Company and occupied domain

Started by IsaritaMarks, Mar 29, 2023, 12:07 AM

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IsaritaMarksTopic starter


I would like to inquire about a situation involving the acquisition of a domain name. Has anyone encountered a similar issue before?

Let's take the company "Example" as an example. It has been in existence for 12 years and is now looking to establish a website. Naturally, they went to namecheap to check if the domain name is available.

Unfortunately, this name is already taken, even though the corresponding website has not been active for quite some time. It seems that the name was obtained through an auction, and attempts to contact the domain owner have been met with silence.

In light of this, I would like to ask if the company has the right to obtain this name in the DE zone through legal means, considering it is a registered trademark.

It's important to address these legal matters to ensure fairness and protection of intellectual property rights.

Thank you for your attention!


If a domain name has been registered for an extended period and its data status remains unverified, it is advisable to contact the registrar. Registrars typically have strict policies regarding unverified domains, even if the owner fails to respond, especially if delegation is not yet in effect (as one may have experienced first-hand).

It is crucial to address such situations promptly with the registrar to avoid potential complications in the future.

As technology continues to evolve, ensuring the legitimacy and validity of domain names becomes increasingly important. Timely actions and clear communication can help resolve issues related to unverified domains and maintain a secure online environment.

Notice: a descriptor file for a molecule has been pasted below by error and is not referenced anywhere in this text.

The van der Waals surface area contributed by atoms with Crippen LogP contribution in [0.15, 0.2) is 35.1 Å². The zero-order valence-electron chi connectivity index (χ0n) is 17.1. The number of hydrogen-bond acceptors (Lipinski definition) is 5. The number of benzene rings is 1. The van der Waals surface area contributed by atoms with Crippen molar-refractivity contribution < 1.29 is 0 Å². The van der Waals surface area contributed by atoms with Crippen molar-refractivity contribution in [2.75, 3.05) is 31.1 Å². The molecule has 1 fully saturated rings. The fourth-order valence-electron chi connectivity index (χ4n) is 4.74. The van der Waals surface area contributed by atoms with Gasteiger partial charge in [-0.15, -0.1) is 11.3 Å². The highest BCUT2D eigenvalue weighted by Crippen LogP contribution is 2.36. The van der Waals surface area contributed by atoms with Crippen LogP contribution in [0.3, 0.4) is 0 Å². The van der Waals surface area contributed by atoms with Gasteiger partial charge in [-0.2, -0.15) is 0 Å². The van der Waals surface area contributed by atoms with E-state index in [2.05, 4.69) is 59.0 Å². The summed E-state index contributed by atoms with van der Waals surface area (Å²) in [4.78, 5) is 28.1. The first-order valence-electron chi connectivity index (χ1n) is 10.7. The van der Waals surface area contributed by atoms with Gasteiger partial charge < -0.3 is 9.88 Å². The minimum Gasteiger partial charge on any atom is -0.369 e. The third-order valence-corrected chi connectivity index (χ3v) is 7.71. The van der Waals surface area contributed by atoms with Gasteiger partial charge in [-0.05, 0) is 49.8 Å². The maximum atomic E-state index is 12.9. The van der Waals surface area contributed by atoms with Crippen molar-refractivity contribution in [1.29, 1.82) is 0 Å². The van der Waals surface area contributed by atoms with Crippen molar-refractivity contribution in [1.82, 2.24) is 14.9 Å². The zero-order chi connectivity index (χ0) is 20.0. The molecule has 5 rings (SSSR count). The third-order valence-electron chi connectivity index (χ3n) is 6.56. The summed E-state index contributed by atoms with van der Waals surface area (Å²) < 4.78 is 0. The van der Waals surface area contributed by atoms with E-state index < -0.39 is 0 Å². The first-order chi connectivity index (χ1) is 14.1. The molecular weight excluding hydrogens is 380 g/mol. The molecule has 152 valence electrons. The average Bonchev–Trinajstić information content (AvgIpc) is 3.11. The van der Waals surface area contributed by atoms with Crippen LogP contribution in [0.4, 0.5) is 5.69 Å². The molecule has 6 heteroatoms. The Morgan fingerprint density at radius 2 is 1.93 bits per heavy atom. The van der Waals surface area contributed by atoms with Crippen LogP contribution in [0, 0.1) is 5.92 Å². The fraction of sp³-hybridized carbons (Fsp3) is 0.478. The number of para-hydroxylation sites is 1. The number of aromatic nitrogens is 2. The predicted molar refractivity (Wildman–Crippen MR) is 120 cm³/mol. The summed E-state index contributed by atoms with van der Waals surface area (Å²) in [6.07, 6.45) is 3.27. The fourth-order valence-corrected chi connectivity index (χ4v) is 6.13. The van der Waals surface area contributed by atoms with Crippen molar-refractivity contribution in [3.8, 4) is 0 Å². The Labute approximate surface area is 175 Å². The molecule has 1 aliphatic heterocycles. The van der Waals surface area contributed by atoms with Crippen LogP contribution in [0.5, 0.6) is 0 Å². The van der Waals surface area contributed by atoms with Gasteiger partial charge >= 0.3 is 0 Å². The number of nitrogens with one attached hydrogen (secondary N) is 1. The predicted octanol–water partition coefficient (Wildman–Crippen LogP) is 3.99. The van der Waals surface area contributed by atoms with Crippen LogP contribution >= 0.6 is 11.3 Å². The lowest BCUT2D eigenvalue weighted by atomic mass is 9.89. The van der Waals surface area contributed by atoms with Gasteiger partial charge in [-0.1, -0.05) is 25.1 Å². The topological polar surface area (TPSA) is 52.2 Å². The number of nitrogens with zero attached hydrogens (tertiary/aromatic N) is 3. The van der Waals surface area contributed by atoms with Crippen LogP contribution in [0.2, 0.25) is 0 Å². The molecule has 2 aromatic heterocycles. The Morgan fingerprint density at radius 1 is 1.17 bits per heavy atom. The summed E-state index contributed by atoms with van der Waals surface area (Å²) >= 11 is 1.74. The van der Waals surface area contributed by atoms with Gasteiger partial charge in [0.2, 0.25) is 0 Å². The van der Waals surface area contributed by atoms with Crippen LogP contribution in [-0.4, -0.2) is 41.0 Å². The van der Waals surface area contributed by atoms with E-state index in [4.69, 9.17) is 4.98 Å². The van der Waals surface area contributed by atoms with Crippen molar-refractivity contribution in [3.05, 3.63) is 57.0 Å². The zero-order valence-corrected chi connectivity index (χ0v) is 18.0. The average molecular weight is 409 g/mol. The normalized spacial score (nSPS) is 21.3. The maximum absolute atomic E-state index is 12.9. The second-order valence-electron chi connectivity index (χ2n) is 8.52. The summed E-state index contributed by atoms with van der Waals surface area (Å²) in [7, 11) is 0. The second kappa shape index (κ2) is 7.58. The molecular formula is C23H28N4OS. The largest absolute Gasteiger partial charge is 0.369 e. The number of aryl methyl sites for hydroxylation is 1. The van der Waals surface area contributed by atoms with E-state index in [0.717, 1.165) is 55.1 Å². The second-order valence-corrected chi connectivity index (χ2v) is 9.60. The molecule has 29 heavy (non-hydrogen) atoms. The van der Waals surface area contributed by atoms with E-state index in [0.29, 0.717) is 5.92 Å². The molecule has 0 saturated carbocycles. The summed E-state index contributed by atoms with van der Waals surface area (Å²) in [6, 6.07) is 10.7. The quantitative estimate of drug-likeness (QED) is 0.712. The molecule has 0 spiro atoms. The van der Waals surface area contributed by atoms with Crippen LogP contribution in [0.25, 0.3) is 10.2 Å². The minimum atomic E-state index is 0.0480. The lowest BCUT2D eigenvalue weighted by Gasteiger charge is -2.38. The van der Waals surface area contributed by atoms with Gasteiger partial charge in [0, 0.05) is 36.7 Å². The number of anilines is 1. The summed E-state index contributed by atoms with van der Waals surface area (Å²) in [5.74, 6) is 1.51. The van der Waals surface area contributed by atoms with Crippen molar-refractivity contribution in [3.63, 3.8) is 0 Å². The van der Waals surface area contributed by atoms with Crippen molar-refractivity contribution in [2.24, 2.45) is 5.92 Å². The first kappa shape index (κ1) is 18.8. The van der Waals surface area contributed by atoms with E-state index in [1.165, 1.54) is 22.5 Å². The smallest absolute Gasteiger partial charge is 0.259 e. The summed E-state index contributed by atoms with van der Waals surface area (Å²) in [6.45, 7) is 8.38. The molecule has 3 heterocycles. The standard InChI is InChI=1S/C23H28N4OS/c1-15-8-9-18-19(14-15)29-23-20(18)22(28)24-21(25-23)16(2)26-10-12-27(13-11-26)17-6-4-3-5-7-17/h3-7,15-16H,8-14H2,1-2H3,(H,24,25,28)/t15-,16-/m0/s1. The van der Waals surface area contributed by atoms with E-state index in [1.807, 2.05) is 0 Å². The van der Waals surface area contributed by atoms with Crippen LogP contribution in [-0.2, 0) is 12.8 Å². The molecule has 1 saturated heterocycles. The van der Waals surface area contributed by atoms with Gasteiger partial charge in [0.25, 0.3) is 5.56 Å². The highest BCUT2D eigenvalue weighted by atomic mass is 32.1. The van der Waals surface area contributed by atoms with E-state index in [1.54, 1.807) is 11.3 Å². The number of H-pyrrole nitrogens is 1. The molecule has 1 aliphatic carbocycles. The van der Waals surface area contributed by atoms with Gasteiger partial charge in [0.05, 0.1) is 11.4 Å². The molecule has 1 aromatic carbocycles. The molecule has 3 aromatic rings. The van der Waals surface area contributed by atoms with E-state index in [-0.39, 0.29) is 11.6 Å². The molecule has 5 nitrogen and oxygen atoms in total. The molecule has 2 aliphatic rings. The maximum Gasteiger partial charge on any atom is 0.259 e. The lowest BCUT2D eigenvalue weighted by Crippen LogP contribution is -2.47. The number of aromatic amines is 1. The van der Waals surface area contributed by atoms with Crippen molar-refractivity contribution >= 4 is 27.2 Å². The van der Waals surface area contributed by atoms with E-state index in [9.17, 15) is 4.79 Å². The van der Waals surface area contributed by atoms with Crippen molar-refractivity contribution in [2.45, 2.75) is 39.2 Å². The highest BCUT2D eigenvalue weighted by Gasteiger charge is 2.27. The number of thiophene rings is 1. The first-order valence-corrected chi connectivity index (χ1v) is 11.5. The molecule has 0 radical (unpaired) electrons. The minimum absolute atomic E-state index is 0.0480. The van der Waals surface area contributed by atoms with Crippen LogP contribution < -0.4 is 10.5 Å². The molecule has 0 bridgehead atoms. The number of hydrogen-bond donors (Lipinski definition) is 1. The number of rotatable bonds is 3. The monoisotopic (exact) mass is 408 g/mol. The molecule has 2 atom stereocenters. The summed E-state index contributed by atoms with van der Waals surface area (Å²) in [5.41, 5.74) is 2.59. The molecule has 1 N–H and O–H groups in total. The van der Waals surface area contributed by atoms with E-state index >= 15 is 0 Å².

Feel free to reach out to the registrar for guidance and assistance when encountering similar circumstances.

Thank you for bringing up this topic!


I had a conversation about a comparable scenario involving the owner of Previously, there were "pirates" occupying the domain, but now the legitimate Sony Music has taken control. Interestingly, when Sony Music was offered the domain for $10k, they declined and chose to pursue legal action instead.

The details of how the situation unfolded remain unknown to me, but it resulted in Sony Music successfully acquiring the domain. It's worth noting that the previous owner promptly removed all content related to illegal music products after being contacted regarding the potential domain buyout.

This example highlights the importance of protecting one's intellectual property and taking appropriate measures to secure rightful ownership of related domains. Legal avenues can provide resolution in such cases, ensuring that legitimate businesses have control over their online presence.


Since ancient times (well, relatively speaking, around 2003-2004), I have a couple of intriguing domains, each consisting of four letters, with the .fr extension. Initially, I acquired them for my projects, but as time went on, they became less relevant, and I started using one of them for email purposes. These domains are not accessible through the web since I haven't connected them to hosting. Moreover, sending an email to these domains is only possible if you are aware of the specific anti-spam suffixes I utilize.

The registrar has already taken care of their auto-renewal for another 10 years, ensuring their continued ownership.

In case you wish to take legal action, your chances may depend on whether the word in question is an invention of your own or a commonly used term. If it falls into the latter category, you might only be able to prohibit its use within the same area where you registered it as a trademark.

Furthermore, the fact that you receive no response from the domain owner is telling. If they were willing to sell, they would likely respond promptly.

This situation underscores the complexities and considerations involved in domain ownership and the potential legal actions that can be pursued.